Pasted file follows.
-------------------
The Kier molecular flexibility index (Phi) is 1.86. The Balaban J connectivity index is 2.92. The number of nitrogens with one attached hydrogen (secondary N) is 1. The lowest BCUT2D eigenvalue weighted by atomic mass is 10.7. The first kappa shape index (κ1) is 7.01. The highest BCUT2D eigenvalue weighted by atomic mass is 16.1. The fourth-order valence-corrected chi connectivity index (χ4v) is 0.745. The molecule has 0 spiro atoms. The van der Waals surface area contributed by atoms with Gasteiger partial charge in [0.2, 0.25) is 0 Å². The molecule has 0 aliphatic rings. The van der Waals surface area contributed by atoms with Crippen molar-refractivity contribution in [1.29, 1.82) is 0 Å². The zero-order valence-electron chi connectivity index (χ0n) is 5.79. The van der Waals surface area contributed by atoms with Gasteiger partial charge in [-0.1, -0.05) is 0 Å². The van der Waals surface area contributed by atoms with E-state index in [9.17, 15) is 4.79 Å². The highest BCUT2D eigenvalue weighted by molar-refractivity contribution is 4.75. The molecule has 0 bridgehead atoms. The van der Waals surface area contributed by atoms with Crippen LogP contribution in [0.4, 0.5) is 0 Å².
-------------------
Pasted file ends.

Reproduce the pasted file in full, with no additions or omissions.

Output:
The Kier molecular flexibility index (Phi) is 1.86. The Balaban J connectivity index is 2.92. The number of nitrogens with one attached hydrogen (secondary N) is 1. The lowest BCUT2D eigenvalue weighted by atomic mass is 10.7. The first kappa shape index (κ1) is 7.01. The highest BCUT2D eigenvalue weighted by atomic mass is 16.1. The fourth-order valence-corrected chi connectivity index (χ4v) is 0.745. The molecule has 0 spiro atoms. The van der Waals surface area contributed by atoms with Gasteiger partial charge in [0.2, 0.25) is 0 Å². The molecule has 0 aliphatic rings. The van der Waals surface area contributed by atoms with Crippen molar-refractivity contribution in [1.29, 1.82) is 0 Å². The zero-order valence-electron chi connectivity index (χ0n) is 5.79. The van der Waals surface area contributed by atoms with Gasteiger partial charge in [-0.1, -0.05) is 0 Å². The van der Waals surface area contributed by atoms with E-state index in [9.17, 15) is 4.79 Å². The highest BCUT2D eigenvalue weighted by molar-refractivity contribution is 4.75. The molecule has 0 bridgehead atoms. The van der Waals surface area contributed by atoms with Crippen LogP contribution in [0.4, 0.5) is 0 Å².